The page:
Monday, January 24

Steam Deck: is the Nintendo Switch for nerds? | Games

IIt seems that Valve has done it again. The company that surprised everyone by going from game developer to digital marketer with the launch of Steam, then jumped into virtual reality with the HTC Vive and Valve Index headsets, is now taking on Nintendo with a powerful handheld game console.

Announced on July 16 and scheduled for release in December, the Steam cover It features a 7-inch LCD touch screen, a variety of analog and touch controls, a gyroscope for motion detection, Wi-Fi connectivity, and a base station so you can connect to a monitor. From a technological point of view, it is based on a custom AMD Zen 2 processor, an AMD RDNA 2 GPU and 16 GB of memory. In a recent deep dive into machine specs, Eurogamer I found it compared to the Xbox Series S console in terms of performance.

But the real competitor Valve must be looking at is the Nintendo Switch. The Switch has effectively cornered the handheld gaming market, with its clever mix of handheld and home gaming capabilities, its library of great own games, and its own digital store. Through titles like Legend of Zelda: Breath of the Wild and Monster Hunter, he has sold us all the idea of ​​playing epic console games on the small screen.

But the Switch is a tightly controlled walled garden, with limited online functionality, and it would never run Microsoft Office. Valve is powering the Steam Deck as a fully capable handheld PC, with web browsing, video streaming, and access to all of your favorite productivity programs, as well as games. It will even allow you to access rival digital stores, so you are not locked into the Steam library. The two touchpads on the front are there to mimic mouse controls, but you can also plug in a mouse if you want, and the base will allow for an Ethernet internet connection. Valve says it expects six to eight hours of battery life, but let’s see how it keeps up with some of the more visually demanding titles.

Full-featured?  ... the next handheld is positioned as a capable productivity machine as well as a game console.
Full-featured? … the next handheld is positioned as a capable productivity machine as well as a game console. Photography: Valve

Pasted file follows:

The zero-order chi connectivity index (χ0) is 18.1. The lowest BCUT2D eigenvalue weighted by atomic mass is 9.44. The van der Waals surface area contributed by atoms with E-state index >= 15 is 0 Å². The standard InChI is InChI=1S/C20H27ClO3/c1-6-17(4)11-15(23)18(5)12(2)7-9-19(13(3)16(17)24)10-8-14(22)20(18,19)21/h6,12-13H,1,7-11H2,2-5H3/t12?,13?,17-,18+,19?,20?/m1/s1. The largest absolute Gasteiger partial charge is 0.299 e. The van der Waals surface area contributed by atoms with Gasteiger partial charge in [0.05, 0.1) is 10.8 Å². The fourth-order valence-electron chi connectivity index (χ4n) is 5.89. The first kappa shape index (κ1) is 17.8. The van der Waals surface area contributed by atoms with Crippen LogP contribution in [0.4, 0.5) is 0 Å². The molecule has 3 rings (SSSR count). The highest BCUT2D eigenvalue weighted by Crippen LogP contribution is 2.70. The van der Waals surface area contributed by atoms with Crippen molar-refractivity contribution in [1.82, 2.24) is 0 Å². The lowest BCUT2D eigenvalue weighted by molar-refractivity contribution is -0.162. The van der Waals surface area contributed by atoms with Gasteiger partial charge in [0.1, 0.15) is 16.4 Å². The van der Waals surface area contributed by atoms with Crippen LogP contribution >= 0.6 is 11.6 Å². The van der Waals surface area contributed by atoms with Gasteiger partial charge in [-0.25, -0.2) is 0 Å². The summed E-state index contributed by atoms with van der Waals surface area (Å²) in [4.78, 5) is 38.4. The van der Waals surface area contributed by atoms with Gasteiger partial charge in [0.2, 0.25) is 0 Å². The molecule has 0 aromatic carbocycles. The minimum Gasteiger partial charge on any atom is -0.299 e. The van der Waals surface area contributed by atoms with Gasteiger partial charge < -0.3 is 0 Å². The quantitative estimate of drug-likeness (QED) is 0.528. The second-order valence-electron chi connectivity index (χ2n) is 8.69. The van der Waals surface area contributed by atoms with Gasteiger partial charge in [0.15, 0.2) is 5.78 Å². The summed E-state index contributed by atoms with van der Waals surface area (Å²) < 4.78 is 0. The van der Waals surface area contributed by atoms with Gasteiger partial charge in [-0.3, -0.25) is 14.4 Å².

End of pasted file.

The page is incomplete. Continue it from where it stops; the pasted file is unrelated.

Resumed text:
It is, in effect, a Nintendo Switch for nerds: a handheld console that provides access to thousands of Steam games, but also anything else the user wants. It’s not the first notebook PC – there are plenty available from smaller niche manufacturers – but it’s the first from a company with Valve’s weight, hardware design skills, and digital gaming platform. It’s something PC gamers will be able to take on vacation (which they might not do with a gaming laptop), and they’ll be able to play alongside their main PC, progressing on, say, Into the Breach while sitting in a cafe or a cafe. train, and then collect on the big screen at home.

Is that something that PC gamers really want to do? And haven’t we already burned our fingers with Valve’s other experiment with small-form-factor PCs: the unfortunate Steam Machines? The answers seem to be yes to the first question and a strong no to the second. The Deck has already caused a stir. The reservation system completely imploded over the weekend, as interested shoppers received error messages for hours. Naturally, resellers have reacted quickly, offering confirmed pre-order purchases on eBay for up to $ 4,000, although Valve has avoided bulk buying from pre-order machines by allowing only long-term Steam user account orders and limiting to customers to a pre-order each.

Valve has been aggressive on pricing. The base edition costs £ 349 / $ 399 with 64GB storage, £ 459 / $ 529 with a 250GB SSD and £ 569 / $ 649 with a 512GB SSD, so the cheapest model is comparable to the new OLED Switch, which retails for around £ 310. Valve boss Gabe Newell told IGN that doing this right was “painful” but “crucial”, and they seem to have the right balance of power and cost, although it’s doubtful that the specs are up to the task of handling the latest PC titles. Users are likely to accept lower-performing versions of new games for the convenience of playing on the go, but will depend on the developers to provide the option.

Newell has said in his video interview with IGN that he hopes to sell millions of Steam Decks, and if the chaotic pre-order process is something to go through, there is certainly interest from Steam’s 120 million active users. And while the Switch offers an extremely stable and easy-to-use experience that Valve will have a hard time replicating with its more open system, the Steam Deck user base is likely to be far more tech-savvy and competent, and less likely to need or want the guy. hand control presence offered by Nintendo.

The way games are going right now – using cloud servers and remote saves to divorce games from whatever device you play them on – Steam Deck seems like the right device at the right price. In a world where people are starting to move again, it also feels like a very crafty timing.

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